New Liver For Alcoholics
November 11, 2011 by staff
New Liver For Alcoholics, Some gravely ill alcoholics who need a liver transplant shouldn’t have to prove they can stay sober for six months to get one, doctors say in a study that could intensify the debate over whether those who destroy their organs by drinking deserve new ones.
In the small French study, the vast majority of the patients who got a liver without the wait stopped drinking after their surgery and were sober years later. The study involved patients who were suffering from alcohol-related hepatitis so severe that they were unlikely to survive a six-month delay.
The findings, reported in Thursday’s New England Journal of Medicine, could boost demand for livers, already in scarce supply, and reopen a bitter dispute over whether alcoholics should even get transplants.
The controversy peaked in the 1990s when celebrities with drinking problems – Larry Hagman, David Crosby and Mickey Mantle – got liver transplants. More recently, British soccer star George Best received a new liver in 2002, started drinking again and died three years later.
DRINKING IN MODERATION TIP
Alcohol can cause lethal, liver-destroying diseases such as cirrhosis and hepatitis. Nearly one in five liver transplants in the U.S. go to current or former heavy drinkers. Transplant hospitals commonly require patients waiting for a new liver to give up drinking for six months as a way of assuring doctors they are serious about staying sober after the operation.
Drinkers severely ill with hepatitis account for a very small share of patients needing transplants. The French study suggests that dropping the six-month rule for these patients would increase demand for livers by only about 3 percent.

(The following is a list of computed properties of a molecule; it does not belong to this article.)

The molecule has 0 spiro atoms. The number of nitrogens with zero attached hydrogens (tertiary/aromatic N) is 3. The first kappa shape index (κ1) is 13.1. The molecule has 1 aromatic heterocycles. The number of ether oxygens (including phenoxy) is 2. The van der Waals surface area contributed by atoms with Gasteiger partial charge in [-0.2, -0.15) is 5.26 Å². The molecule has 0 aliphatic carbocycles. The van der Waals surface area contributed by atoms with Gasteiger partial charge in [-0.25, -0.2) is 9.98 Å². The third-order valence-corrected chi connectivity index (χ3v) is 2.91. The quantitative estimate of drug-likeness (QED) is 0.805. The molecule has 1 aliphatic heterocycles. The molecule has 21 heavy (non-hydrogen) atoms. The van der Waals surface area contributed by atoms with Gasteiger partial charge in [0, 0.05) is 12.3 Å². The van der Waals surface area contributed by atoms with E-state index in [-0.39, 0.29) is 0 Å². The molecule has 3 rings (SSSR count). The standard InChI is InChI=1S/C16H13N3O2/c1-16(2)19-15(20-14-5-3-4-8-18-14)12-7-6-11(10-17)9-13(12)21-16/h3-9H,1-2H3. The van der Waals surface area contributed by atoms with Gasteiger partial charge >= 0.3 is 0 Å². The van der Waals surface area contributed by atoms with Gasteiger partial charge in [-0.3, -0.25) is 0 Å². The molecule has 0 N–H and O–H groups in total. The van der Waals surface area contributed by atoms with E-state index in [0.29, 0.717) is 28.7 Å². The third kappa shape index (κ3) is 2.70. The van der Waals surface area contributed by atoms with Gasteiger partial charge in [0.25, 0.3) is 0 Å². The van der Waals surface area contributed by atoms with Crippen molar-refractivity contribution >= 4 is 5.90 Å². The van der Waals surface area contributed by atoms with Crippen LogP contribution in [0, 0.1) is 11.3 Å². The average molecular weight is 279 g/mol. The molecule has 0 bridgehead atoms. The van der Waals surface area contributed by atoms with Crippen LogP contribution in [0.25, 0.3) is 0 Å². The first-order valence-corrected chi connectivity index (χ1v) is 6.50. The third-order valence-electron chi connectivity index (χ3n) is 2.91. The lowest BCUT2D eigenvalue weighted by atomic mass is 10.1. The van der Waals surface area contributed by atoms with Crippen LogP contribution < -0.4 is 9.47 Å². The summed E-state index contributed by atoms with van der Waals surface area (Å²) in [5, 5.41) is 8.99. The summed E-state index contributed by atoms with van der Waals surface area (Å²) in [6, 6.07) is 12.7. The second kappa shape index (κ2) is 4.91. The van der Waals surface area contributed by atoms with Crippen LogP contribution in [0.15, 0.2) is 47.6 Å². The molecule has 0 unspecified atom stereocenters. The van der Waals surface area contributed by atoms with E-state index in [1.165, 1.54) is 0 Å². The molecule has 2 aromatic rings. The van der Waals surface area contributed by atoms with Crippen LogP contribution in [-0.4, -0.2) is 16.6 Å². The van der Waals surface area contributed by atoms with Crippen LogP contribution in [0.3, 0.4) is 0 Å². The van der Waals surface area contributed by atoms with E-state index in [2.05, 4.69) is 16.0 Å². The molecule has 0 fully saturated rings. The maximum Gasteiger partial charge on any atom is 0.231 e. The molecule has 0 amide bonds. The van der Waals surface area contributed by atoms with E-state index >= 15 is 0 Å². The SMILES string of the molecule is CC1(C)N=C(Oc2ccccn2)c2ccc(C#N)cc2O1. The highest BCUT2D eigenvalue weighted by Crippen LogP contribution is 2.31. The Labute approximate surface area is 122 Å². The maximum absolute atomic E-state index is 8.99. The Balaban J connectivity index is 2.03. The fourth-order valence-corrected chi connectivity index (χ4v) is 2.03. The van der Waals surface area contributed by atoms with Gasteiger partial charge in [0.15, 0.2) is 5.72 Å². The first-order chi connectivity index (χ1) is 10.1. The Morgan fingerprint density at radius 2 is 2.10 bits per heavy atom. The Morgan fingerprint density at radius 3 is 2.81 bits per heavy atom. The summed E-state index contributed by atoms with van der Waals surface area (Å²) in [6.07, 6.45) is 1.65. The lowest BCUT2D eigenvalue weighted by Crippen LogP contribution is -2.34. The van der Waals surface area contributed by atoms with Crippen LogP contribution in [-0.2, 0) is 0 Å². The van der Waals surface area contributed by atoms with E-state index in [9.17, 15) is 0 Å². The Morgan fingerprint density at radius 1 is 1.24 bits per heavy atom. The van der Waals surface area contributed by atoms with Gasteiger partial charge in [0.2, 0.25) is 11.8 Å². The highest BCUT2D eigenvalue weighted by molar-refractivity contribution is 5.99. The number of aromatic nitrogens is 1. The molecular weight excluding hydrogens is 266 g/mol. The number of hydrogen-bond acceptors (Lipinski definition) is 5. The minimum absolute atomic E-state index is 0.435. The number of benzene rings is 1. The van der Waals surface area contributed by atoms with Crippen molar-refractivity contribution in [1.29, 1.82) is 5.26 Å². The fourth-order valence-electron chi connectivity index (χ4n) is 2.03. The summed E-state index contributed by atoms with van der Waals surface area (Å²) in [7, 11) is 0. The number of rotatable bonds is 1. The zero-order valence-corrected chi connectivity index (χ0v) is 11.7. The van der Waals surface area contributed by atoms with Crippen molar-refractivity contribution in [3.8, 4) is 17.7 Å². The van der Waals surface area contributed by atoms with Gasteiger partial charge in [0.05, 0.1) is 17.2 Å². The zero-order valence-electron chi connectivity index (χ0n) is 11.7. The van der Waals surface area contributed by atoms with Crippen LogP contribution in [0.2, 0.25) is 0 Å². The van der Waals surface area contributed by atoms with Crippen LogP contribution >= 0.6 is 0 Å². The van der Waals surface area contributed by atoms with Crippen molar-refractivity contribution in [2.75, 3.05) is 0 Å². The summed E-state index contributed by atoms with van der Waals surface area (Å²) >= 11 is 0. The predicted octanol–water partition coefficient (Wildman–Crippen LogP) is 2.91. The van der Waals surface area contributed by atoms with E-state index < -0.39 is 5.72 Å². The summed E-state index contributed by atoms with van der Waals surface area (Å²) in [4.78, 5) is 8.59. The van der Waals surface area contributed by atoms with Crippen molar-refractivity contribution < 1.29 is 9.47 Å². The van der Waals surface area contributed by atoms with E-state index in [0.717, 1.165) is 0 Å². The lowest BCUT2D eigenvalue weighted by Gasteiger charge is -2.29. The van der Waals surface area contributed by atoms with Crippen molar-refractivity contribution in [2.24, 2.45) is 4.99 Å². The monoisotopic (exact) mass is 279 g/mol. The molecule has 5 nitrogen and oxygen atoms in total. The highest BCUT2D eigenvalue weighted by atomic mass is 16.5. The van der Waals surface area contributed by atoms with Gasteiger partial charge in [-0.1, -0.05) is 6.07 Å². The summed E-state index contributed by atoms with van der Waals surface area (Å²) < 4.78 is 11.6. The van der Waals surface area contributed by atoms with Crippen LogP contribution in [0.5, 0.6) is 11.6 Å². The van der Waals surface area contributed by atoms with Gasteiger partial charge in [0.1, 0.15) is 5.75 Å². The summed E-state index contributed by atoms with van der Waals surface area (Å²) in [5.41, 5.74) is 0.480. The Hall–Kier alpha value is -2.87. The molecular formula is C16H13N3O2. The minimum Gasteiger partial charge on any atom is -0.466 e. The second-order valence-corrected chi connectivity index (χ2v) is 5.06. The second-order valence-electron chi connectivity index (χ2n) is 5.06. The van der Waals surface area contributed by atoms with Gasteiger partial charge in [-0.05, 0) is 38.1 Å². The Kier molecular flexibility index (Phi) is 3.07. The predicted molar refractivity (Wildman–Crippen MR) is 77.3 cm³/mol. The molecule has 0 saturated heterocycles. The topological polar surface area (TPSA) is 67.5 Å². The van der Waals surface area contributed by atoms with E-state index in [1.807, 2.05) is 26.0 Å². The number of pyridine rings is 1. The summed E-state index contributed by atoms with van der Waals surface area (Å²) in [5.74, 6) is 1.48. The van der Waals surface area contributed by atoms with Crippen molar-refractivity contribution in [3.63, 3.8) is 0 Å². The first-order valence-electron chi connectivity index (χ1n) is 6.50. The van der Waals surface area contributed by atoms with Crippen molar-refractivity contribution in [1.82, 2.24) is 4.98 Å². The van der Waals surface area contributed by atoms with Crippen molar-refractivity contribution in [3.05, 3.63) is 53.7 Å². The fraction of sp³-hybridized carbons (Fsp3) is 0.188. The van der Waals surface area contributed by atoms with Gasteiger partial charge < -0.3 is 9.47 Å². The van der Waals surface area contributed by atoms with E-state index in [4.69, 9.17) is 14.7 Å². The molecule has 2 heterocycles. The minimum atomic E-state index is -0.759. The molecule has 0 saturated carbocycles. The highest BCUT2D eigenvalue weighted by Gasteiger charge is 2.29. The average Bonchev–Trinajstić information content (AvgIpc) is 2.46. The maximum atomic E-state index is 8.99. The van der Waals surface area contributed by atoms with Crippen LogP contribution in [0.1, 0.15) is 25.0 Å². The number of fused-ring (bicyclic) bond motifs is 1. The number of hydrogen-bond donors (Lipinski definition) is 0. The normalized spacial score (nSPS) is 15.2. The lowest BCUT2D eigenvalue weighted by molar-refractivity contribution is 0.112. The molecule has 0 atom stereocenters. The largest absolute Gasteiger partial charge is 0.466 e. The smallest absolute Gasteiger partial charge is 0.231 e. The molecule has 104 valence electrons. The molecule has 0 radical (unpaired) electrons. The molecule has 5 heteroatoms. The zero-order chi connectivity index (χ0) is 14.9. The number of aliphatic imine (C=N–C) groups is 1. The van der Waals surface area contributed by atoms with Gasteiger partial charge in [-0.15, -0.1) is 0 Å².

The study’s lead author, Dr. Philippe Mathurin of Huriez Hospital in Lille, France, said a strict application of the six-month rule may be unfair to such patients. He said they are just as deserving as other liver patients, many of whom have diseases caused by poor lifestyle choices such as drug use or obesity.
Mathurin said he favors keeping the rule for other alcoholics with liver disease, noting that some can recover liver function simply by staying sober.
Dr. Robert S. Brown Jr., transplant director of New York-Presbyterian Hospital/Columbia University Medical Center, agreed it is time to rethink the six-month rule. “The challenge of this paper is to come up with better ways, both to treat alcoholism as a disease and to predict who will succeed with transplantation,” he said.
Mathurin acknowledged that such a change could put more patients on the waiting list for organs, and said: “It means we have to increase the number of donors.”
Nearly 6,300 liver transplants were performed last year in the United States, but more than 1,400 Americans died waiting for a new liver, according to the United Network for Organ Sharing. Adding more people to the list could mean longer waits and more deaths among non-drinkers.
Preschool teacher Jane Sussman, 59, has been waiting for a liver for more than a year. Doctors aren’t sure what caused her liver condition, but it wasn’t alcohol and she has never been a drinker. She doesn’t want the list to get longer by adding more alcoholics.
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